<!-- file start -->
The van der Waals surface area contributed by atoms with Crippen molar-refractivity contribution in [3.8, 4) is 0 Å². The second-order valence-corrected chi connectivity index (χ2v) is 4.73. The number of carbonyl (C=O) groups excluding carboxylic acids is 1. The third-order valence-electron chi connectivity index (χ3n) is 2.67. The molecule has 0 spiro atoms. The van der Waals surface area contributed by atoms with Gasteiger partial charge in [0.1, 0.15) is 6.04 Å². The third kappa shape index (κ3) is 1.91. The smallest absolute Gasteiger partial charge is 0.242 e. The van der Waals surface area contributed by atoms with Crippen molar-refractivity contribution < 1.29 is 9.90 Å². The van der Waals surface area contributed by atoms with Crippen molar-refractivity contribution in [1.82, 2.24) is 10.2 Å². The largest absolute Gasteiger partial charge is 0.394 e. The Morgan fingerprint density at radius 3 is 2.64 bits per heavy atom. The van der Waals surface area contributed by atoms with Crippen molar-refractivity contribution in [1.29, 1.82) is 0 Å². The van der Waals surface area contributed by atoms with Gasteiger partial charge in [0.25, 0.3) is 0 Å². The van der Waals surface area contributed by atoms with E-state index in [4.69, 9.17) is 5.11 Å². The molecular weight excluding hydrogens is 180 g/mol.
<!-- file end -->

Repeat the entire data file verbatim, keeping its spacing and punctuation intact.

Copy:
The van der Waals surface area contributed by atoms with Crippen molar-refractivity contribution in [3.8, 4) is 0 Å². The second-order valence-corrected chi connectivity index (χ2v) is 4.73. The number of carbonyl (C=O) groups excluding carboxylic acids is 1. The third-order valence-electron chi connectivity index (χ3n) is 2.67. The molecule has 0 spiro atoms. The van der Waals surface area contributed by atoms with Gasteiger partial charge in [0.1, 0.15) is 6.04 Å². The third kappa shape index (κ3) is 1.91. The smallest absolute Gasteiger partial charge is 0.242 e. The van der Waals surface area contributed by atoms with Crippen molar-refractivity contribution < 1.29 is 9.90 Å². The van der Waals surface area contributed by atoms with Crippen molar-refractivity contribution in [1.82, 2.24) is 10.2 Å². The largest absolute Gasteiger partial charge is 0.394 e. The Morgan fingerprint density at radius 3 is 2.64 bits per heavy atom. The van der Waals surface area contributed by atoms with Crippen molar-refractivity contribution in [1.29, 1.82) is 0 Å². The van der Waals surface area contributed by atoms with Gasteiger partial charge in [0.25, 0.3) is 0 Å². The van der Waals surface area contributed by atoms with E-state index in [4.69, 9.17) is 5.11 Å². The molecular weight excluding hydrogens is 180 g/mol.